Impacts of Transit Priority on Signal Coordination

Document Type

Journal Article

Publication Date


Subject Area

infrastructure - bus/tram priority, infrastructure - traffic signals, mode - bus, place - north america


transit signal priority (TSP), Toronto, operations, constraints, evaluation, bus


This study introduces the current application of transit signal priority (TSP) in the City of Toronto, Ontario, Canada, and focuses on the following: traffic signal operations, constraints of the current signal control system and TSP technology, evaluation metrics, and models for simulating transit priority operation. In Toronto, 335 traffic signals have transit priority, 321 of which are under the control of the main traffic signal system (MTSS). Active transit priority unconditionally allows an extension of up to 30 s per cycle in addition to the normal signal green time on transit routes. The extension generates complaints about traffic delays for vehicles on side streets, long pedestrian wait times, and poor signal coordination. Field tests were conducted on a section of a downtown Toronto arterial bus route. Actual MTSS logs and signpost data obtained by the transit agency during field tests were used to investigate three scenarios along Bathurst Street at six signalized intersections. An analysis of signal timing changes that encompassed selection and determination of traffic operation performance measures was conducted on a per-cycle basis in the morning peak, afternoon peak, and off-peak periods. Green-band effectiveness was one of the evaluation measures used to assess signal progression. Subsequently, a performance assessment frame based on a model for the analytic hierarchy process was built to determine the best scenario and to help develop simulation models. The analysis shows that the TSP strategy of unconditional extension up to 30 s in signal green time is not recommended for use with the existing system of traffic signal control. The approaches described can apply to different transit routes with variable situations in Toronto.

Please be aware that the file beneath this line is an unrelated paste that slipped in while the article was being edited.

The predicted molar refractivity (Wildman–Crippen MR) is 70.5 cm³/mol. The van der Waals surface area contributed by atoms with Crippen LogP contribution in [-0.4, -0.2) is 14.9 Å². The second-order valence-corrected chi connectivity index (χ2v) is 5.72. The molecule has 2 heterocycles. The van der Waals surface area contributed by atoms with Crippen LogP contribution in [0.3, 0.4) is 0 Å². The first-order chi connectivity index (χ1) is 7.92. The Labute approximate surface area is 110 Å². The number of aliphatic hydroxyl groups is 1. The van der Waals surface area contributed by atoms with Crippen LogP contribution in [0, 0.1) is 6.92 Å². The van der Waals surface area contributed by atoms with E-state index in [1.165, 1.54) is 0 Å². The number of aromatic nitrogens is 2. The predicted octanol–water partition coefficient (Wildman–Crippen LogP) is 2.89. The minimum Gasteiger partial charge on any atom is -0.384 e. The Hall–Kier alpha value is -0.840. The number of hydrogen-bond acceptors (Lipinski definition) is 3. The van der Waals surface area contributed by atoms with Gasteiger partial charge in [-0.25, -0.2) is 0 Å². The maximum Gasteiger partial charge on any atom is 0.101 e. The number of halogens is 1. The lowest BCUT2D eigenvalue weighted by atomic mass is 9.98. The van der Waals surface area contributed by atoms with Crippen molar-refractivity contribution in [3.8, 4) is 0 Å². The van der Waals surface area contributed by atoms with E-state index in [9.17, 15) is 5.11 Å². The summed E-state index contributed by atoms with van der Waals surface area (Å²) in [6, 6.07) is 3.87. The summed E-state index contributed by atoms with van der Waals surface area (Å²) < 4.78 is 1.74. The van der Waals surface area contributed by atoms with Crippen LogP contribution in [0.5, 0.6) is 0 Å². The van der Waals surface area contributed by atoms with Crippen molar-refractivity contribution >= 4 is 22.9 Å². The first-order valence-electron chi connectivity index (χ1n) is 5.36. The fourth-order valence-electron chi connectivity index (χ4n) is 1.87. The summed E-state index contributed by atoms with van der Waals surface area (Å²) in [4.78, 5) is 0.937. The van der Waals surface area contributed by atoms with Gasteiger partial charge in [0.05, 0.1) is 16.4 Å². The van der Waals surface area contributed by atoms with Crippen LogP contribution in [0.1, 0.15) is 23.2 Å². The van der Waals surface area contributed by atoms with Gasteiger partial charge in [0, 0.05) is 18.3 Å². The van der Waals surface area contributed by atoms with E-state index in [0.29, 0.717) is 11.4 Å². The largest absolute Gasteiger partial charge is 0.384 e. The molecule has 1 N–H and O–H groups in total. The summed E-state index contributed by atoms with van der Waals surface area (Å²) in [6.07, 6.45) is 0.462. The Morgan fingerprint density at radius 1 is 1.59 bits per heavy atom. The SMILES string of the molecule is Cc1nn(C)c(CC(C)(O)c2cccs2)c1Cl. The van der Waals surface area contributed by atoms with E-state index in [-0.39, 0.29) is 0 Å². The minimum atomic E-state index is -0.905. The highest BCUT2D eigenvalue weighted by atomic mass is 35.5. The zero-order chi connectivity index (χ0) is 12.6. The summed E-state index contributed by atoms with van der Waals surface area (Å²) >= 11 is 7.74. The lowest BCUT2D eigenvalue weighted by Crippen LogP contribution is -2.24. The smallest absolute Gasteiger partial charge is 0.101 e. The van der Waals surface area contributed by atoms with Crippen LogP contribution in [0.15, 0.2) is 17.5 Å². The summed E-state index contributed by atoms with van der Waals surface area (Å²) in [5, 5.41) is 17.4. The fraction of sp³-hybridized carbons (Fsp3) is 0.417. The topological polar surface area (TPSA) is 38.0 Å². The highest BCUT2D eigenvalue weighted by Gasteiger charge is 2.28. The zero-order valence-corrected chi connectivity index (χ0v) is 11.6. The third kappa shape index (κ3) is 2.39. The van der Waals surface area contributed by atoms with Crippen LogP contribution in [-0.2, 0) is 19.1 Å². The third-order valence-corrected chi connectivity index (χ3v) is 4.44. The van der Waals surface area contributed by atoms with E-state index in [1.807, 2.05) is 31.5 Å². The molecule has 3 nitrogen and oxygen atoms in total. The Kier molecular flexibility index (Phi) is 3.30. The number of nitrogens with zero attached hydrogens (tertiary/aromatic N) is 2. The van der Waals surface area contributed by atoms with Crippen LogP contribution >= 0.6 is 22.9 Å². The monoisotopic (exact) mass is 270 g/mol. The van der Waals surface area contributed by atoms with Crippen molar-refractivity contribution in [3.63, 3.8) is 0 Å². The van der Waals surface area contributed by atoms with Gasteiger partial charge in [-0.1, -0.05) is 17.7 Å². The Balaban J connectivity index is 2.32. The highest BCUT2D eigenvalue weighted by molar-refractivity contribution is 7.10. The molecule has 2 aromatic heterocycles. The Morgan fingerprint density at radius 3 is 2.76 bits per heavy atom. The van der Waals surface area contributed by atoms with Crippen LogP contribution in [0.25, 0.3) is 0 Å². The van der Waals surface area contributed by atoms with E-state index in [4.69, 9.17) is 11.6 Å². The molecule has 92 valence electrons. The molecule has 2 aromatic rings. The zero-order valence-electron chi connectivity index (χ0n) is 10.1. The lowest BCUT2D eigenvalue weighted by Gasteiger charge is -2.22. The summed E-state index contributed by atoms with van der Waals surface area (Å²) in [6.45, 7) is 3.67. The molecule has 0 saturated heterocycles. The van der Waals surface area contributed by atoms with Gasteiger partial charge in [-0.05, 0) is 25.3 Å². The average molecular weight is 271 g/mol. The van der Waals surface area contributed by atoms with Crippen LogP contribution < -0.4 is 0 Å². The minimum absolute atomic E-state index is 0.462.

Permission to publish the abstract has been given by Transportation Research Board, copyright remains with them.